A user mode device driver cannot perform direct access to the hardware(like DMA) or handle interrupts.
A user mode device driver may introduce performance issues.
http://download.microsoft.com/download/a/f/7/af7777e5-7dcd-4800-8a0a-b18336565f5b/umdf_intro.doc
http://www.microsoft.com/whdc/driver/wdf/UMDF.mspx
http://www.microsoft.com/whdc/DevTools/WDK/WDKbeta.mspx
http://www.microsoft.com/whdc/driver/wdf/UMDF_FAQ.mspx
http://blogs.msdn.com/iliast/archive/2006/10/10/Introduction-to-the-User_2D00_Mode-Driver-Framework.aspx
http://msdn.microsoft.com/en-us/library/aa510961.aspx

Actually you can run user mode drivers on Windows XP SP2 and 2003 SP1:
http://msdn.microsoft.com/en-us/library/aa510983.aspx

Part of the process of building a proper ISA machine(which is *not* a desktop), using only supported and recommended hardware, is to select and test the appropriate drivers.
If an attacker manages to install or to supply for installing to the admin his or her crafted version of a device driver, and this device driver runs in kernel space, then indeed there is a problem.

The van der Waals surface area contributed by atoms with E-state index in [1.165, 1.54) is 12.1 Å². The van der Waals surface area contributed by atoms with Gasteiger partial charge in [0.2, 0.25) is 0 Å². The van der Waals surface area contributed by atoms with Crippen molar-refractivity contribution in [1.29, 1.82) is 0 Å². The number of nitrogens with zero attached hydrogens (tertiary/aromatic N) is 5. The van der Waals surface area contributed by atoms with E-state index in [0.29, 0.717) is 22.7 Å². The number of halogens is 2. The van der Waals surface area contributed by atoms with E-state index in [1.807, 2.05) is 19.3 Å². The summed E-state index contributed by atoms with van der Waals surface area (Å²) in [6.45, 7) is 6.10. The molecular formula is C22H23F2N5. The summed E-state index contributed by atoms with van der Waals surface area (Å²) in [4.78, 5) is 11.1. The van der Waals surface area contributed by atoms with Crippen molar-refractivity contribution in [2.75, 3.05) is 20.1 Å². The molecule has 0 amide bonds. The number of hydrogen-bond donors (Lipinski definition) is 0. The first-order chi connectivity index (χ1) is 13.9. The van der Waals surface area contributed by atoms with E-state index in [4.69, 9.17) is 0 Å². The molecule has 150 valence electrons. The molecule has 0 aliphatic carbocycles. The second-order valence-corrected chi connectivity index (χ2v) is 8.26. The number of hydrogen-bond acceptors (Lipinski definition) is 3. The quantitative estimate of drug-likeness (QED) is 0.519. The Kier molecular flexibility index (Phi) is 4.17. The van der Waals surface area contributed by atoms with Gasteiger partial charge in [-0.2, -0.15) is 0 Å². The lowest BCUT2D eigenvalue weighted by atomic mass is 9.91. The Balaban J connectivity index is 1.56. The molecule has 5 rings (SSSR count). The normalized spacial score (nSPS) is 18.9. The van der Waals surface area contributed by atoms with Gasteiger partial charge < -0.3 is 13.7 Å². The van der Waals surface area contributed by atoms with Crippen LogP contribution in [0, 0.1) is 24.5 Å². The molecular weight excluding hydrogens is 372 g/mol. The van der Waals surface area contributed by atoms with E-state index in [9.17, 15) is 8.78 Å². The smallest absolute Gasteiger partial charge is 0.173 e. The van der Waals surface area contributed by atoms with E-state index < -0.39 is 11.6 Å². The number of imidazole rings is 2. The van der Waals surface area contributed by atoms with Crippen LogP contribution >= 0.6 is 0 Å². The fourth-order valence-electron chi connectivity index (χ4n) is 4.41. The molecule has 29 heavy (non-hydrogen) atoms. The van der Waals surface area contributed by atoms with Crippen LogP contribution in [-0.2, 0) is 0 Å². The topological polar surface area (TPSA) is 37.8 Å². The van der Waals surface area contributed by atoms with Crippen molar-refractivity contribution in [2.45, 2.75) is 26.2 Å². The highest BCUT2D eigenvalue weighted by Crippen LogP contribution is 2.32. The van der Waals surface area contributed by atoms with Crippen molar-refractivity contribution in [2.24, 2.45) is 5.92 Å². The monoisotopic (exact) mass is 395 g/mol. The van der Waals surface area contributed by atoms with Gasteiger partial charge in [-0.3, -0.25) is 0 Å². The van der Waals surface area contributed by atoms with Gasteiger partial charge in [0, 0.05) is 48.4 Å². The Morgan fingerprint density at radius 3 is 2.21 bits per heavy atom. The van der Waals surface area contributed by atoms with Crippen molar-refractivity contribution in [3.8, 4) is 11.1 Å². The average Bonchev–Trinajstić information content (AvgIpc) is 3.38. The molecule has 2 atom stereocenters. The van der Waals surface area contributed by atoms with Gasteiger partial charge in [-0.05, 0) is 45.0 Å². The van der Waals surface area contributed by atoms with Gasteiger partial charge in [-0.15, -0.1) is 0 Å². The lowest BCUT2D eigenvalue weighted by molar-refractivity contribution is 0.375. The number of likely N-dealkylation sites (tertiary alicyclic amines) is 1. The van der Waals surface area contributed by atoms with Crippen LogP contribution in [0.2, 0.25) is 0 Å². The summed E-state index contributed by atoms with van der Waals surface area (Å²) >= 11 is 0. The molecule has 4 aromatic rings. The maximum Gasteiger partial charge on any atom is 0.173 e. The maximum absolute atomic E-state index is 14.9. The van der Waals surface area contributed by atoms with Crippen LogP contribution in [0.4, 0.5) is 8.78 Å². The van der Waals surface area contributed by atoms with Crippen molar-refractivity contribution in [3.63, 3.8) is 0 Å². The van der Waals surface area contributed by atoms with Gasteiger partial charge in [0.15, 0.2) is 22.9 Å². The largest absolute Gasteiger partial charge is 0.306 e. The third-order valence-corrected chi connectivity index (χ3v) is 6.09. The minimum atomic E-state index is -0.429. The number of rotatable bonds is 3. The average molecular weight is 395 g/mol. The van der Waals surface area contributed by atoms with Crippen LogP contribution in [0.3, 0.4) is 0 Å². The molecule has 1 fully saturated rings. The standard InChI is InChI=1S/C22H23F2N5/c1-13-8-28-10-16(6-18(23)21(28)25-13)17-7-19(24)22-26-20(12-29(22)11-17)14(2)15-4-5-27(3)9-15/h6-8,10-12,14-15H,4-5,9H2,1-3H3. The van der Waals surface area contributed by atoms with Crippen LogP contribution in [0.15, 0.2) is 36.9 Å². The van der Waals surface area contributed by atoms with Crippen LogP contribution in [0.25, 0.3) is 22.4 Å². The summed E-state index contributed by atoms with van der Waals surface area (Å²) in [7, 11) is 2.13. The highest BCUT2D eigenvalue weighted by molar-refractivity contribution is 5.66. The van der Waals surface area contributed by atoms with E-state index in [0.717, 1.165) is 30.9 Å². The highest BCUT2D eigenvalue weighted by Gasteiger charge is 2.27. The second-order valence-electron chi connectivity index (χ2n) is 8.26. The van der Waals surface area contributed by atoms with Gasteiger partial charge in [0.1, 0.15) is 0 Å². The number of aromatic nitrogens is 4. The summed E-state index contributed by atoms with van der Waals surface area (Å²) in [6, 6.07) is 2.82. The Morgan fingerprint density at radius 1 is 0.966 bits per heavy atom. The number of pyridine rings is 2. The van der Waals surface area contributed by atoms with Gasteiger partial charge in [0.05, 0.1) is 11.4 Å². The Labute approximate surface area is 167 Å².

That's why you need to install drivers that are digitally signed.
And you can see yourself that Microsoft takes this aspect into serious and treat it accordingly:
http://www.microsoft.com/whdc/driver/security/drvsecure.mspx
http://www.microsoft.com/whdc/driver/security/threatmodel.mspx
http://www.microsoft.com/whdc/winlogo/drvsign/drvsign.mspx
http://blogs.msdn.com/hanybarakat/archive/2007/02/16/os-internals-abcs.aspx

It's also the duty of the admin to verify the authenticity of the Windows OS and of the ISA product:
http://www.microsoft.com/forefront/edgesecurity/isaserver/en/us/common-criteria.aspx